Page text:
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Regional Environmental Change

, Volume 9, Issue 1, pp 41–56 | Cite as

Using multitemporal Landsat TM imagery to establish land use pressure induced trends in forest and woodland cover in sections of the Soutpansberg Mountains of Venda region, Limpopo Province, South Africa

  • Christopher MunyatiEmail author
  • Tibanganyuka A. Kabanda
Original Article

Abstract

Globally, tropical forests are being perturbed by human activity. Tropical vegetation constitutes some of the largest terrestrial carbon stocks against the build up of greenhouse gases. In this paper, a local-scale case study utilising remote sensing methodology in estimating forest loss is presented, for a section of tropical South Africa’s Soutpansberg Mountains where land use pressure threatens some of the last remaining indigenous forests. Landsat TM images from October 1990, August 2000 and September 2006 were used, together with municipality level demographic data. Hybrid image classification techniques distinguished forest cover on the images, which were classified into vegetation density categories. About 20% of forest and woodland cover was lost in the 16-year analysis period, mainly due to pine and eucalyptus plantation and residential housing expansions. The local-scale key drivers behind the deforestation are examined.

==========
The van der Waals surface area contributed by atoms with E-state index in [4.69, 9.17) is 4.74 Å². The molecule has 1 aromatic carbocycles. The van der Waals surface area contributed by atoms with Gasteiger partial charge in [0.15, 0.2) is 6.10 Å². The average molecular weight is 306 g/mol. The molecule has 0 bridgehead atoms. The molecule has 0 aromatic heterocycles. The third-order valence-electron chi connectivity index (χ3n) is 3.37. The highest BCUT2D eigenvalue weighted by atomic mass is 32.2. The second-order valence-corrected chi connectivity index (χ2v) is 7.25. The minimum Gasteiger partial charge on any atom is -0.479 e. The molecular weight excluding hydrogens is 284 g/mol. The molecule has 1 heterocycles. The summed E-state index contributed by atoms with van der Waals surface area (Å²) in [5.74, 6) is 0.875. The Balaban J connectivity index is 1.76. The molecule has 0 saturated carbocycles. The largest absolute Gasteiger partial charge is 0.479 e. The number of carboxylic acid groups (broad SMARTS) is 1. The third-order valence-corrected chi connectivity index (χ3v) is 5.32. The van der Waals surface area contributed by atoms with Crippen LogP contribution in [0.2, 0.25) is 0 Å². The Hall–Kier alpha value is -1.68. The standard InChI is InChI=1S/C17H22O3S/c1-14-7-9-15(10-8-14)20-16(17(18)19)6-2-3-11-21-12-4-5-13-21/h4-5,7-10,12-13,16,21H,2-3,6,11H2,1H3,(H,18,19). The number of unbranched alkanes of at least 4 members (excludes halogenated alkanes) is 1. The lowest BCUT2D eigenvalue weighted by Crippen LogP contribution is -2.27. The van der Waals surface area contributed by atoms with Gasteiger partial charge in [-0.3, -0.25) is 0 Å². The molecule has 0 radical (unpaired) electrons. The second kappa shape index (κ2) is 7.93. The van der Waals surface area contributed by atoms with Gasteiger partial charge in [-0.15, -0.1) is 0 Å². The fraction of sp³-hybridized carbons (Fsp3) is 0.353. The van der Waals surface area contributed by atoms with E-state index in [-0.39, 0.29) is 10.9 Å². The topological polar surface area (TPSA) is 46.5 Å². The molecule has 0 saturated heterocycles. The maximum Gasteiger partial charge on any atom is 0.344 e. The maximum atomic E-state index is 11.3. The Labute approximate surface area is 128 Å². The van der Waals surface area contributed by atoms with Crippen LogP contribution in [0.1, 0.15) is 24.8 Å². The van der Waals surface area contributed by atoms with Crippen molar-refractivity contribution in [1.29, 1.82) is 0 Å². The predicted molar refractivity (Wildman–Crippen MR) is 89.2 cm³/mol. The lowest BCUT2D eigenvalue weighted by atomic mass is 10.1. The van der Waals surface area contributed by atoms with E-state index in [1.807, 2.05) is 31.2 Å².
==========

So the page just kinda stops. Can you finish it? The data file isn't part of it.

Keywords

Deforestation Vegetation Remote sensing South Africa 

Notes

Acknowledgments

This research was facilitated by a Cooperation Fund grant from the Council for Scientific and Industrial Research (CSIR), for collaborative research with the University of Venda.

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Copyright information

© Springer-Verlag 2008

Authors and Affiliations

  1. 1.Council for Scientific and Industrial Research, Natural Resources and the Environment UnitEcosystems Earth Observation Research GroupPretoriaSouth Africa
  2. 2.Department of Geography and GIS, School of Environmental SciencesUniversity of VendaThohoyandouSouth Africa

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